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'India pushing for data localisation to 'manage' local interests not for protectionism'


Devdiscourse News Desk singapore Last Updated at 13-11-2018 17:07:20 IST India
'India pushing for data localisation to 'manage' local interests not for protectionism'
  • Data localisation requires data about residents to be collected, processed, and stored inside the country, often before being transferred internationally, and usually transferred only after meeting local privacy or data protection laws. (Image Credit: Twitter)

India's push for data localisation is not a "protectionist" approach but it is to "manage" local interests, head of a top Indian industry body said here on Tuesday.

Data localisation requires data about residents to be collected, processed, and stored inside the country, often before being transferred internationally, and usually transferred only after meeting local privacy or data protection laws.

Addressing a global Fintech industry and expertise event, Rashesh Shah, President of the Federation of Indian Chambers of Commerce and Industry (FICCI) underlined the importance of leveraging technology for scaling up start-up eco-systems.

"It is not a big ask," said Shah who presented the FICCI views on the latest technologies at the ongoing Singapore Fintech Festival.

"Data localisation is not protectionist, it's to manage local interests," he said amid the row over the issue.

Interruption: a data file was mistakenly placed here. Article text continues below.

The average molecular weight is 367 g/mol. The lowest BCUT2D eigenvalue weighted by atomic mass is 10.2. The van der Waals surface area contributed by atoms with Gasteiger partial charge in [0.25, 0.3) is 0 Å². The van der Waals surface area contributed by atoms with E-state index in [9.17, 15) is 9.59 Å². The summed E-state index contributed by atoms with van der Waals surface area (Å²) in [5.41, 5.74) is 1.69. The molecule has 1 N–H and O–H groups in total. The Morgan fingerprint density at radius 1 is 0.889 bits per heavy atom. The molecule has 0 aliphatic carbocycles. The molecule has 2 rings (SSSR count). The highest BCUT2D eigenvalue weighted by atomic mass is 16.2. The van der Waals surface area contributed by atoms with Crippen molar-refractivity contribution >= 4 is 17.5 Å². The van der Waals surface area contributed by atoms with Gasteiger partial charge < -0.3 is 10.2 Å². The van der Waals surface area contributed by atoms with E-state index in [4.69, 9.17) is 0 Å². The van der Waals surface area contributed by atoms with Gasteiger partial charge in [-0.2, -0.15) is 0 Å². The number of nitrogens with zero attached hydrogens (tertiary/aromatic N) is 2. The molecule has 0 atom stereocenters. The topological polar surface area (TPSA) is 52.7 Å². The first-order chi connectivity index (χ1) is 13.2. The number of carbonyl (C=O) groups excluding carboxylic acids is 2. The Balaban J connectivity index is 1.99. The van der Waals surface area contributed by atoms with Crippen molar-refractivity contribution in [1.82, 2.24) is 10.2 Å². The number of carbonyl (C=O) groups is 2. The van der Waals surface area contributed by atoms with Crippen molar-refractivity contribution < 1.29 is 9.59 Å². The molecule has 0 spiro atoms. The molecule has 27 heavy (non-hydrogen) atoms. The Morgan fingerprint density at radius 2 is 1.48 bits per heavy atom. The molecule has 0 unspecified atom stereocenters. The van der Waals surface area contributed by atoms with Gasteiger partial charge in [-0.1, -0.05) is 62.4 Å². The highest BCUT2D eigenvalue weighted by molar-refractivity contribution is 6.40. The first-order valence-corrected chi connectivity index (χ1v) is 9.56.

The Reserve Bank of India, in April, had issued a circular instructing all payments system providers like Mastercard, Visa, American Express in the country to ensure that data relating to systems operated by them is stored only in India and had set a deadline of October 15.

Although 80 per cent of the players operating in India has complied with the RBI directive, some global financial technology companies have reportedly sought an extension to the October 15 timeline.

The central bank's data localisation policy had elicited a mixed response from the payment services industry. While some of the prominent domestic payment companies like Paytm and PhonePe have been supportive of the dictum, global players like Google (that offers Google Pay) had argued for free movement of data.

Speaking on "India Market – Deep Dive", he also made it clear that there was no need to "lose hope on non-use of Adhaar by Fintech companies."

"A better way of electronic authentication will come up, I am sure," he said as part of a panel on technology.

The FICCI is participating in the festival, and showcasing 18 fintech companies under the India Pavilion.

Singapore's showcase fintech event brings together investors, regulators, entrepreneurs and technology executives who will traverse a myriad of topics including artificial intelligence in finance and cybersecurity.

Prime Minister Narendra Modi will be the first world leader to address the festival tomorrow.

On November 14, the FICCI will launch a meeting of India-Singapore CEO's Forum.

Meanwhile, Commerce and Industry Minister Suresh Prabhu and Singapore Finance Minister Heng Swee Keat will be chief guests at Tuesday's "Ficci India Reception".

India's High Commissioner to Singapore, Jawed Ashraf, will be the guest of honour at the reception to be attended by the India-Singapore business leaders.

The reception is to celebrate FICCI's relationship with Singapore and the new engagements that FICCI is developing with Singapore including the India-Singapore CEO's Forum said the industry body.

(With inputs from agencies.)


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